The Best Monday Morning Ever!!


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Oceania » Australia » South Australia » William Creek
July 15th 2013
Published: July 18th 2013
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Of the Oodnadatta track, all 620 Kilometres of it
The Best Monday Morning ever



Oodnadatta Track


With Van Morrison on the iPod we are whistling our way up the Oodnadatta track, a Monday morning like this is the best Monday morning ever. The sun is shining, the temperature is currently about 16 degrees and the traffic is light, no sign of gridlock anywhere, we have seen about 4 vehicles! We were on our toes this morning a quick breakfast not much to pack away and we were driving out of Muloorina Station by 8.45, we left our camping fees in the honesty box, made a donation to the RFDS and we even spotted a dingo on the way out of the station.

There is a dog fence that comes around the edge of this property and we pondered which side of the fence wild dogs/dingos are meant to be on, is there a right side or a wrong side?

Heading back toward Marree, we have no choice, as there is no other way through the Lake Eyre National Park, and even though the turn off is a kilometre north of Marree we decide to go back in to fuel up and grab a
The Oodnadatta TrackThe Oodnadatta TrackThe Oodnadatta Track

Out here, no one can hear you scream.!!
coffee.

Our intention was to get some internet access at the same time, but the Marree Hotel was all quiet, the telecentre did not do wireless, so we topped up our tanks with diesel and hit the Oodnatta Track.

The Oodnadatta Track, Australia is an unsealed 620 km outback road between Marree and Marla via Oodnadatta. Along the way, the track passes the southern lake of the Lake Eyre National Park, and the outback settlements of William Creek and Oodnadatta

The track follows a traditional Aboriginal trading route. It provides us with stunning semi-desert scenery, the Oodnadatta Track roughly follows the former railway line as far north as Oodnadatta, and then turns to the west, meeting the sealed Stuart Highway at Marla. The road's surface is rough, with plenty of bone-jarring corrugations, especially on the stretch of road

We were chatting about the different conversations we just had with people in Marree, I told Andy that Marree got the same storm as us a couple of nights ago, but that only gave them about 2mls of rain. Not a lot considering the extent of the lightning and the thunder.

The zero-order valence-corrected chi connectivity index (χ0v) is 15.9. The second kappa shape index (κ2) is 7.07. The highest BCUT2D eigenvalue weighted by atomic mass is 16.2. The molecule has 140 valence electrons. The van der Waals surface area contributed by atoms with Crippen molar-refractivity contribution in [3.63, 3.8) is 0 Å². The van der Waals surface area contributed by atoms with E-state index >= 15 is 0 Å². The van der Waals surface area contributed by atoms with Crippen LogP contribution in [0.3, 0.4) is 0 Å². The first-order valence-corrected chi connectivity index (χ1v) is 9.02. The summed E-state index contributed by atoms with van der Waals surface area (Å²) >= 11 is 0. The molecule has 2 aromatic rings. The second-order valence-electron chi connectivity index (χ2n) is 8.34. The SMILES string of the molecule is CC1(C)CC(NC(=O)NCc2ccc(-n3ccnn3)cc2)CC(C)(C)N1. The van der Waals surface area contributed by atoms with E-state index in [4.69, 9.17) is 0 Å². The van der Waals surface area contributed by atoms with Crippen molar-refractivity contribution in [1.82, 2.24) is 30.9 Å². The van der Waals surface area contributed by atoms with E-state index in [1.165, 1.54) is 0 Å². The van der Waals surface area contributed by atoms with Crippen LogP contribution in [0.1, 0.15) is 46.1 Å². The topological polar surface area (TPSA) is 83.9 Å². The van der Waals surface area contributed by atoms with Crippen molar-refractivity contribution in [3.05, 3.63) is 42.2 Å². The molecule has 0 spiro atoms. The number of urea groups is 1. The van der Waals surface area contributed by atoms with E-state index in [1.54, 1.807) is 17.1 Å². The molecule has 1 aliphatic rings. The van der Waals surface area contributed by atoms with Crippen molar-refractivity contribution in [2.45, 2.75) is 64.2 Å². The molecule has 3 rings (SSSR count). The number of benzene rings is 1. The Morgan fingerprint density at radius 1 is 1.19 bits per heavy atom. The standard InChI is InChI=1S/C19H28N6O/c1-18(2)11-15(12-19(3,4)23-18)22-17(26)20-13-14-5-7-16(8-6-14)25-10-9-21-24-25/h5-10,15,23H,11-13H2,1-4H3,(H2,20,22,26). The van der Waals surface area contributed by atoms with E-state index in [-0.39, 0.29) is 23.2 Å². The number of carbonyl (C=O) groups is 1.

Andy chatted to another chap who
The technology centreThe technology centreThe technology centre

This is where the blogs are typed whilst I am driving and Caroline does all our on and off road mapping,
was also filling up his Landcruiser at the bowser, we saw them yesterday when they did a drive round the camp site at Muloorina, but they did not stay there, they were just having a look, but we all do that at times, just to see what a camp site is like and make a mental note for next time. He said they shot kangaroo's for a living, so the kangaroo meat we see in supermarkets could come from them.

I just need to explain, you cannot just go around shooting kangaroos to sell meat to supermarkets, the industry is heavily regulated and in order to continue to provide kangaroo meat, they must comply with regulations. It sounds like they have more administration involved that actual shooting.

Regulations include things like what you wear on your feet, time, date, sex, species, temperature (must be taken at timed intervals). You need to be a first class marksman as you have to accurately shoot the kangaroo in the brain, with a kill shot with the first bullet You must have all your appropriate gun licences, including licences to shoot in national parks, forms need submitted monthly to account for the number of kangaroo's shot. Very different to how it was in the 90's before regulations came in. I could go on, but I won't as I don't really want to get anything wrong and really there is a lot to comply with.

I was chatting to his wife, she showed me on the map where they were heading, they only have one week and have to be back in the Yorke Peninsula by Friday night, they will get to Dalhousie Springs and make their way back South again.

We stop at Plane Henge, Andy checks the tyre pressures, which is a must on these tracks and the best way to look after your tyres, on such a rough track forcomfort and safety and tyre care we reduce the pressure to 20 PSI and the pressure needs to be taken when the tyres are hot or else you wont get an accurate reading

Cruising at about 80kmh the track is easy going and we have just been overtaken by two vehicles, they vanish in the distance and in clouds of dust.

Eventually we catch sight of Lake Eyre South, it looks like there is water, but it is so hard to tell, that shimmer could also be the sunlight catching the salt crystals. We stop at the lookout, the view is spectacular, I wish we could see it at sunset I expect it would be amazing.